He says common themes from those listening sessions included concerns about racial inequities in the county, and the need for better ways to help those with substance use problems that don't involve "cycling through the justice system over and over again." Duckworth says addressing issues like these through progressive prosecution policy doesn't amount to endorsing lawlessness.


"I'm a survivor of rape at 13 and a half, and I could definitely be one to say 'Put them away and throw away the key' from emotion," she says. "But from a place of healing, it's not just about a crime but about something really being wrong in his mind."


She feels the man who assaulted her should have gone to jail, but often, race plays a disproportionate role in the harshness of jail sentences.


"If you don't take the dynamics of why people commit crimes into account, you're doing everyone an injustice," she says. "For our Caucasian brothers and sisters, circumstances are taken into account for them. There was a young man who raped a young lady, and he got six months' probation because the judge said it would be too hard for him to be in prison."


Thomas says racial profiling in traffic stops and racial bias in prosecution were his top priorities when advising Savit, and Thomas found that Savit shared those concerns.


"On our first meeting, he was looking at a new data point that was highlighting how severe those disparities were. There was shock in his voice, and resignation and no shock in mine," Thomas says. "To get someone in a position of power that really, from a community member standpoint, shares that sense of outrage and is not so tolerant of the status quo … that was one reason I got involved in [Savit's campaign]."


Savit says cash bail policy will be one of his first priorities after taking office. Both Savit and Burton-Harris called for ending cash bail in the majority of cases in their campaigns. Burton-Harris says a 2019 Michigan Joint Task Force on Jail and Pretrial Incarceration found that "we're jailing too many people and the wrong people."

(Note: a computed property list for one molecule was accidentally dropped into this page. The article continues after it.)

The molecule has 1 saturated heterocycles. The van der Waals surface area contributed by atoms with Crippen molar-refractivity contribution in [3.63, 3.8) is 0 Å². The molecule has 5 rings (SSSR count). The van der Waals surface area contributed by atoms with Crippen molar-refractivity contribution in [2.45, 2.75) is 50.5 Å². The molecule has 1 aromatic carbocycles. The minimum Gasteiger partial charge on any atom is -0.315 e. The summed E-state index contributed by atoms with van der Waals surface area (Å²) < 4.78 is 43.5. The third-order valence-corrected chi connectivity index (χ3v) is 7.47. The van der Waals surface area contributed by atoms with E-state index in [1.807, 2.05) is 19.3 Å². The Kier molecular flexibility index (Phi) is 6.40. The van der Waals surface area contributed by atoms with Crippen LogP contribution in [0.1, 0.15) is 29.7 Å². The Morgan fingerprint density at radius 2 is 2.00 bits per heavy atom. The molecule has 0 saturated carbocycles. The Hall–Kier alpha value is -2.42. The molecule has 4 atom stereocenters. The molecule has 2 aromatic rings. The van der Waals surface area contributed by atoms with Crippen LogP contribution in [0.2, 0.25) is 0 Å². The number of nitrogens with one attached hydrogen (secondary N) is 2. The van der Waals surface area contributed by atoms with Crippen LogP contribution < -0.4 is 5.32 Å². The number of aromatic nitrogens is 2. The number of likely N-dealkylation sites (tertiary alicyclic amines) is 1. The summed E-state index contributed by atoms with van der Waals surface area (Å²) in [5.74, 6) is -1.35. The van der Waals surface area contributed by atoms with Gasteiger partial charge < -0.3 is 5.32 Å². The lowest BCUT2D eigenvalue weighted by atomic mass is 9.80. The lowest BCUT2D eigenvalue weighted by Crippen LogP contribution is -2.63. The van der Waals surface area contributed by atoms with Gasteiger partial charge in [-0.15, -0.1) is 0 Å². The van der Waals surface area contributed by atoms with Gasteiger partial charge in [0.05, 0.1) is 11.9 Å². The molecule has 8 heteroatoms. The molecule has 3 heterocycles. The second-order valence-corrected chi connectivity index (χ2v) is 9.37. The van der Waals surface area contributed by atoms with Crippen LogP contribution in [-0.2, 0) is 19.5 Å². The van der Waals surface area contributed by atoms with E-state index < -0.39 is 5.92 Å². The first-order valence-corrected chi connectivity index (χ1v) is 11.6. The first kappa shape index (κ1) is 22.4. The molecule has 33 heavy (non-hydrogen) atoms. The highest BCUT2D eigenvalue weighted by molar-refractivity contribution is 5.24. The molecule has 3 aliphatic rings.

She says the community isn't made safer when someone who committed a traffic violation ends up in jail, possibly losing their job and plunging their family into poverty, when someone accused of murder who happens to have money in the bank can pay a cash bond and go home.


That same task force found that when people were released on a personal bond and not asked to pay any money, 87% returned to court. 89% of those who returned did not reoffend.


"We're effectively holding poor people in jail while they're presumed innocent pending trial, for what reason?" Burton-Harris asks. "How does that help a family, to have the breadwinner in jail?"


Beyond ending cash bail in most cases, Savit's early priorities will revolve around a restorative, rather than punitive, approach to criminal cases.


"You should expect an announcement about us and our community partners very soon after we take office dramatically expanding the availability of restorative justice," Savit says.


He notes that restorative justice remedies are always driven by the victim, and aren't about letting offenders off easy.


"If we're really talking about listening to victims and standing for survivors, we need to listen to them when they tell us they want something different to be done," he says.


In addition to cash bail and restorative justice policies, Savit is also planning to focus on policies related to substance use or possession.


"Hopefully we're going to look at these cases through more of a rehabilitation lens and turning the page on the failed war on drugs," he says.

Eli Savit.

More generally, he hopes to work on curbing racially-motivated prosecutions and building an alternative to the juvenile court system so young people who have committed offenses can "grow from their mistakes rather than going through the criminal justice system."


"I'm excited for the first few weeks after taking office," Savit says. "There are going to be a number of policy and program changes based on our listening tour sessions, and I think that's something the community is hungry for."


Sarah Rigg is a freelance writer and editor in Ypsilanti Township and the project manager of On the Ground Ypsilanti. She joined Concentrate as a news writer in early 2017 and is an occasional contributor to other Issue Media Group publications. You may reach her at


Photos by Doug Coombe except photo of Victoria Burton-Harris courtesy of Victoria Burton-Harris.